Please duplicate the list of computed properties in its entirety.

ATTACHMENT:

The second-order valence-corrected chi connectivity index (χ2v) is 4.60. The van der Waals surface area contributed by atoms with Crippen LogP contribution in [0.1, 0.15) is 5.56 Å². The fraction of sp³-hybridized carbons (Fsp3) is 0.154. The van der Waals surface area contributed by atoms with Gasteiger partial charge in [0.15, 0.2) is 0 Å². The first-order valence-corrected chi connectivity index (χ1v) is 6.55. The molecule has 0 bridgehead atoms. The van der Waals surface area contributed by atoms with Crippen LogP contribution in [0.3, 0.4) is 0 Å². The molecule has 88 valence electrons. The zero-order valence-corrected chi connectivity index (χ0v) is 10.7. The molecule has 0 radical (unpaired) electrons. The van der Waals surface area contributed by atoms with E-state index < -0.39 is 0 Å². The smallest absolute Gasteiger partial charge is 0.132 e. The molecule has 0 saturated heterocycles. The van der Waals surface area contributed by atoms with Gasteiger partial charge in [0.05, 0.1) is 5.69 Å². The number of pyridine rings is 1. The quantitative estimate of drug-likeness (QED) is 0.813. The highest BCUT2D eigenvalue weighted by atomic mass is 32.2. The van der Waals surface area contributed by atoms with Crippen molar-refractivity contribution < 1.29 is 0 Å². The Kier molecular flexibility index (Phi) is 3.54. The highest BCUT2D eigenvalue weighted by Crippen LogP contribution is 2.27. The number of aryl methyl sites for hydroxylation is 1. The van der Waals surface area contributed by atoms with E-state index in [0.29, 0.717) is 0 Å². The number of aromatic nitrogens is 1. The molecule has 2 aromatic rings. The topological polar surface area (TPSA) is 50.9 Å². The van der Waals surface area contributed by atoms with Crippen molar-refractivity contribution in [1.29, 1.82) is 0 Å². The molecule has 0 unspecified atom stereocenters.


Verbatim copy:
The second-order valence-corrected chi connectivity index (χ2v) is 4.60. The van der Waals surface area contributed by atoms with Crippen LogP contribution in [0.1, 0.15) is 5.56 Å². The fraction of sp³-hybridized carbons (Fsp3) is 0.154. The van der Waals surface area contributed by atoms with Gasteiger partial charge in [0.15, 0.2) is 0 Å². The first-order valence-corrected chi connectivity index (χ1v) is 6.55. The molecule has 0 bridgehead atoms. The van der Waals surface area contributed by atoms with Crippen LogP contribution in [0.3, 0.4) is 0 Å². The molecule has 88 valence electrons. The zero-order valence-corrected chi connectivity index (χ0v) is 10.7. The molecule has 0 radical (unpaired) electrons. The van der Waals surface area contributed by atoms with E-state index < -0.39 is 0 Å². The smallest absolute Gasteiger partial charge is 0.132 e. The molecule has 0 saturated heterocycles. The van der Waals surface area contributed by atoms with Gasteiger partial charge in [0.05, 0.1) is 5.69 Å². The number of pyridine rings is 1. The quantitative estimate of drug-likeness (QED) is 0.813. The highest BCUT2D eigenvalue weighted by atomic mass is 32.2. The van der Waals surface area contributed by atoms with Crippen molar-refractivity contribution < 1.29 is 0 Å². The Kier molecular flexibility index (Phi) is 3.54. The highest BCUT2D eigenvalue weighted by Crippen LogP contribution is 2.27. The number of aryl methyl sites for hydroxylation is 1. The van der Waals surface area contributed by atoms with E-state index in [0.29, 0.717) is 0 Å². The number of aromatic nitrogens is 1. The molecule has 2 aromatic rings. The topological polar surface area (TPSA) is 50.9 Å². The van der Waals surface area contributed by atoms with Crippen molar-refractivity contribution in [1.29, 1.82) is 0 Å². The molecule has 0 unspecified atom stereocenters.